Managing High-Risk Multiple Myeloma - Episode 1

A Case of High-Risk Multiple Myeloma

C. Ola Landgren, MD:This patient is a 74-year-old lady. She presents with renal failure. She has pain from her hip. She also presents with fatigue. And blood work is being done to clarify what’s going on, and the lab work shows that she has anemia. The hemoglobin is just barely over 10. Her creatinine is elevated, and also her estimated glomerular filtration rate is decreased—and these 2 are clearly linked with each other.

Further workup shows that she has high levels of kappa-free light chains in her blood, and that’s probably what’s contributing to the renal failure. She also has a monoclonal protein in her blood. Many patients present with both monoclonal proteins and light chains. In fact, 80% of patients who have plasma cell disorder would have a monoclonal protein, and the majority of them also do release light chains in combination.

Further workup of this patient shows, with imaging, that there is evidence of lytic lesions, and the lytic lesions are corresponding with the site where the pain is located, which is very typical. This is manifested in this case by lytic lesions in the leg, in the hip area where the pain is from. But there also is evidence of lytic lesions elsewhere. And it’s also very typical of patients who present with myeloma to have manifestations of bone disease throughout the skeleton.

Lastly, the patient is worked up with a biopsy of the bone marrow, which shows a pretty high plasma cell percentage. It’s estimated to be about 70% by immunohistochemistry. In a healthy person, the plasma cell percentage would be less than 5%, so here we have a much higher number. And it’s also confirmed with the immunohistochemistry and the corresponding immunophenotyping by flow cytometry that these plasma cells are light chain restricted. They are kappa light chain—restricted, which fits with the bloodwork showing the IgG kappa monoclonal protein and the overproduction of kappa light chain in the blood. So, all these pieces fit very well together.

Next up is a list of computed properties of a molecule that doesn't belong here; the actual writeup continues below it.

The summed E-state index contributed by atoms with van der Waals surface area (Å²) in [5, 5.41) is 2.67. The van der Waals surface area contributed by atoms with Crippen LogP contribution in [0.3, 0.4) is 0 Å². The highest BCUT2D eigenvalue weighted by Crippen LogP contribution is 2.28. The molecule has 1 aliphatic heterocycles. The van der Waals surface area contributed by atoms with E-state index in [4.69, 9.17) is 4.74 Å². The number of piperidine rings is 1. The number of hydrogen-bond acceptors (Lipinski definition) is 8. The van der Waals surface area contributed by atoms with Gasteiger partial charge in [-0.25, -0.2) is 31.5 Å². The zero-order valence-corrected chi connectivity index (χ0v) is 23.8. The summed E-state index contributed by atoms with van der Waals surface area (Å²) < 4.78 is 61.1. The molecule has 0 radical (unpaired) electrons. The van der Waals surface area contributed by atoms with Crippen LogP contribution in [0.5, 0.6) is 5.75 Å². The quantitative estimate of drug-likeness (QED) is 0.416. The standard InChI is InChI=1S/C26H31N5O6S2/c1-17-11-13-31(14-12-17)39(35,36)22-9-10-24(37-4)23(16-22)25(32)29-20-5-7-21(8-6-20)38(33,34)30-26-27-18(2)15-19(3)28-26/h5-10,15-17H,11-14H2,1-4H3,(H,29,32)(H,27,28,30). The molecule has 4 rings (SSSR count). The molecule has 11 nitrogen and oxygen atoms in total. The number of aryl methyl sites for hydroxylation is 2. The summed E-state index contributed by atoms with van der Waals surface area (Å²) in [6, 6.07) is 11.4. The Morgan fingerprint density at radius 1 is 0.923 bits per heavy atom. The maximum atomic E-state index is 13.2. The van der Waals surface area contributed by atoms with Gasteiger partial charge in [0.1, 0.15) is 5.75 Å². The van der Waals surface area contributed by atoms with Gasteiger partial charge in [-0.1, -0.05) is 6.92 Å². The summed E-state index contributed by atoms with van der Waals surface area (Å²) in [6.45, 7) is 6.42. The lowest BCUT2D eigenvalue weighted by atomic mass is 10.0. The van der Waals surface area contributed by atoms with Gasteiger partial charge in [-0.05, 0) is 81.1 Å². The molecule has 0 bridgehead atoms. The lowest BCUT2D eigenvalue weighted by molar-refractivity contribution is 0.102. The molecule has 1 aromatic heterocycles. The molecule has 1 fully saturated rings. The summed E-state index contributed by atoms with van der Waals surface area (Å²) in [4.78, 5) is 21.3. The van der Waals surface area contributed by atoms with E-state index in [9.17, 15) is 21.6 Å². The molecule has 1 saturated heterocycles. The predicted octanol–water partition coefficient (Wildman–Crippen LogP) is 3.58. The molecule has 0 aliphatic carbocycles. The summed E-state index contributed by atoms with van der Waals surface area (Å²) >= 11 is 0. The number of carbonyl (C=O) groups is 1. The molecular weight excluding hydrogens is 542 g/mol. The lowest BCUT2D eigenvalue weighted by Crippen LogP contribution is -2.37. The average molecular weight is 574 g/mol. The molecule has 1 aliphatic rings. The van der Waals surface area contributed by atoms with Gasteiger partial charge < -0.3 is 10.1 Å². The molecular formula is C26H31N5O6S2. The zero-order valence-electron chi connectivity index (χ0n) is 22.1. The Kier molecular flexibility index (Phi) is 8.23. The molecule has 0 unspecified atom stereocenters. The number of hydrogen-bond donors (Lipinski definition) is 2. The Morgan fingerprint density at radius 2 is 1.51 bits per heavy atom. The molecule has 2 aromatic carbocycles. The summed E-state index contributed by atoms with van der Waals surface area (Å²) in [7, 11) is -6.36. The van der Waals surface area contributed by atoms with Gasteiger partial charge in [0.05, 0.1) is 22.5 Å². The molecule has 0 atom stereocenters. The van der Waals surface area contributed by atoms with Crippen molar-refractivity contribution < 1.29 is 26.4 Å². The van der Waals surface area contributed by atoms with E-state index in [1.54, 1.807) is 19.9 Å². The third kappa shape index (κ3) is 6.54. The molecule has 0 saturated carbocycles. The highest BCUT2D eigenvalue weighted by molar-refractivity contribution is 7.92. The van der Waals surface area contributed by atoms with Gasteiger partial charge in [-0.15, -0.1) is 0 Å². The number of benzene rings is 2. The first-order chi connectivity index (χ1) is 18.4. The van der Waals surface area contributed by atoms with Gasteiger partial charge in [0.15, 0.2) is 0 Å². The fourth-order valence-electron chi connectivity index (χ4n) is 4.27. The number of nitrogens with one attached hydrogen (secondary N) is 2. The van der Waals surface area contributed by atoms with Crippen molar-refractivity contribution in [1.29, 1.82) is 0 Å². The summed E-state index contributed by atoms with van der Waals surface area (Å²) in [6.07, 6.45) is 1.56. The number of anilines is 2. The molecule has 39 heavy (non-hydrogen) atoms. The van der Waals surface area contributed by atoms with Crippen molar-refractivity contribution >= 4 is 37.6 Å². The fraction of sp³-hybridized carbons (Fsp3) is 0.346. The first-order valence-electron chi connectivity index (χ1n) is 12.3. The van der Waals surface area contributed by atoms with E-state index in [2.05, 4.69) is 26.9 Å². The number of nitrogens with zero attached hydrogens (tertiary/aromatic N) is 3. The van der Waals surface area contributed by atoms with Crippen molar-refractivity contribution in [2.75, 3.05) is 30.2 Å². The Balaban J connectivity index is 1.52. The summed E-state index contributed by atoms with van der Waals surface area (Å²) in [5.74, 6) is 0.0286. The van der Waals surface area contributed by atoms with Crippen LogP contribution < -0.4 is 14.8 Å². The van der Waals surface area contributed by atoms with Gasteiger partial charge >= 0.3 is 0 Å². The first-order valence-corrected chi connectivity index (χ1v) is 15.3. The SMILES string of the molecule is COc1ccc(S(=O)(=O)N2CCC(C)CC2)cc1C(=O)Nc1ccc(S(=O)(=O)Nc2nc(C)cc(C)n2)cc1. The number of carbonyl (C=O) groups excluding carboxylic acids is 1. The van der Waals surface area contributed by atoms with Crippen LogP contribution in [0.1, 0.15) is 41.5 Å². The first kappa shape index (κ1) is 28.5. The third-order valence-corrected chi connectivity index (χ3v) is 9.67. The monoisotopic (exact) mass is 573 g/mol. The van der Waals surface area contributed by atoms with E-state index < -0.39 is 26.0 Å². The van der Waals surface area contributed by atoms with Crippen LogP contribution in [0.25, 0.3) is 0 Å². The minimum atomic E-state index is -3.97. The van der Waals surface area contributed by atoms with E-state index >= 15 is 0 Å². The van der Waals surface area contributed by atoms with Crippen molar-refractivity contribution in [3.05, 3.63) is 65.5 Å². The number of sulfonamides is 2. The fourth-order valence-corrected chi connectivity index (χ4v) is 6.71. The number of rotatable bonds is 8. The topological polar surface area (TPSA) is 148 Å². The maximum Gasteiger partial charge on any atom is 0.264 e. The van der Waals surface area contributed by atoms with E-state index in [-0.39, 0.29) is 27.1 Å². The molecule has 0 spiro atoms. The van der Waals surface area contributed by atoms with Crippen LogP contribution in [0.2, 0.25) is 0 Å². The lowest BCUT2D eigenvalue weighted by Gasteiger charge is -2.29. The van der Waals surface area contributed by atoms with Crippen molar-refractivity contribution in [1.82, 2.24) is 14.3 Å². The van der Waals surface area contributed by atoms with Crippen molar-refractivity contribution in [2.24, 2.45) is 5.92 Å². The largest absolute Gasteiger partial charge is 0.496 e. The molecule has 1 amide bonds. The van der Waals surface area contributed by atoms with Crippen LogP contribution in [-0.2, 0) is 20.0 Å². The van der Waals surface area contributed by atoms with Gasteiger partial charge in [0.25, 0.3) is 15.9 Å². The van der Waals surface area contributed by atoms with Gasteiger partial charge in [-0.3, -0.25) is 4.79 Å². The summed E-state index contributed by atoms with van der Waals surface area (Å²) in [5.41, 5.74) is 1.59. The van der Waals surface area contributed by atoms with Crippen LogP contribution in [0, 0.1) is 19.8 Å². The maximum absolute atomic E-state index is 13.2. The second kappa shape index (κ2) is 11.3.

As part of the workup of the bone marrow, FISH and cytogenetics have been conducted, and the reports say that the majority of the cells are expressing 17p deletions, which is known as one of the high-risk features. So, what we have here in front of us is a 74-year-old lady who presents with the classic symptoms of pain, fatigue, and also there is renal failure. And the workup confirms myeloma. I think it’s important, before we go further into the case, to also go over her background history. She has comorbidity. She has hypertension, and she also has a history of diabetes. Both of these conditions are being treated and out of control, but they will also impact management going forward, and we need to take this into account when talking about treatment and management.

Transcript edited for clarity.

  • A 74-year-old woman presented with anemia, proteinuria, renal insufficiency, and pain in her right hip
  • History: chronic HTN, aortic insufficiency, diabetes mellitus
  • ECOG performance status, 1
  • X-Ray of the pelvis showed numerous lytic lesions in the ilium and a large lesion in the right proximal femur
  • MRI confirmed a 9-mm lesion in the right femoral head and numerous bilateral T1 hypointense and T2 hyperintense lesions in both iliac region
  • Laboratory results:
    • Hb, 10.1 g/dL
    • Ca2+3.32 mmol/L
    • Creatinine, 1.9 mg/dL
    • Creatinine clearance, 30 mL/min
    • M-protein, 1.4 g/dL
    • B2M, 4.9 mcg/mL
    • SFLC, kappa, 150 mg/dL
  • Bone marrow biopsy, 70% plasma cells
  • Molecular testing, del17p